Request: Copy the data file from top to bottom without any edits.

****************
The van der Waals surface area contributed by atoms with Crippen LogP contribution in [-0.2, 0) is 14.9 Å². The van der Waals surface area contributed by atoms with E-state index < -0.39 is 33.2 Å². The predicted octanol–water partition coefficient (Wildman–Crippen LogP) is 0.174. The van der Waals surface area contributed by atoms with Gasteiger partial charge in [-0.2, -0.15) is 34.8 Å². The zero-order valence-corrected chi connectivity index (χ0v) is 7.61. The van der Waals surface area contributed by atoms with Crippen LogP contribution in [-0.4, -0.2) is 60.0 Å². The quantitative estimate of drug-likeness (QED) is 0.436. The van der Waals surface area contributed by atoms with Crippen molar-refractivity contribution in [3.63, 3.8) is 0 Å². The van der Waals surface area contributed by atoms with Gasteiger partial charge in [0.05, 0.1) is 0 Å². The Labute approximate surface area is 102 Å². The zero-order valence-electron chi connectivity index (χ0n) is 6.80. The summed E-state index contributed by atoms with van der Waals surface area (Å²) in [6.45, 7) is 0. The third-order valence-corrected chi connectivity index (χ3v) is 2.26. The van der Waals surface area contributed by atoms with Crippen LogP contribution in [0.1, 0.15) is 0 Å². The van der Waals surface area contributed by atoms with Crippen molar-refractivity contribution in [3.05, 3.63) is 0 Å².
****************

The van der Waals surface area contributed by atoms with Crippen LogP contribution in [-0.2, 0) is 14.9 Å². The van der Waals surface area contributed by atoms with E-state index < -0.39 is 33.2 Å². The predicted octanol–water partition coefficient (Wildman–Crippen LogP) is 0.174. The van der Waals surface area contributed by atoms with Gasteiger partial charge in [-0.2, -0.15) is 34.8 Å². The zero-order valence-corrected chi connectivity index (χ0v) is 7.61. The van der Waals surface area contributed by atoms with Crippen LogP contribution in [-0.4, -0.2) is 60.0 Å². The quantitative estimate of drug-likeness (QED) is 0.436. The van der Waals surface area contributed by atoms with Crippen molar-refractivity contribution in [3.63, 3.8) is 0 Å². The van der Waals surface area contributed by atoms with Gasteiger partial charge in [0.05, 0.1) is 0 Å². The Labute approximate surface area is 102 Å². The zero-order valence-electron chi connectivity index (χ0n) is 6.80. The summed E-state index contributed by atoms with van der Waals surface area (Å²) in [6.45, 7) is 0. The third-order valence-corrected chi connectivity index (χ3v) is 2.26. The van der Waals surface area contributed by atoms with Crippen LogP contribution in [0.1, 0.15) is 0 Å². The van der Waals surface area contributed by atoms with Crippen molar-refractivity contribution in [3.05, 3.63) is 0 Å².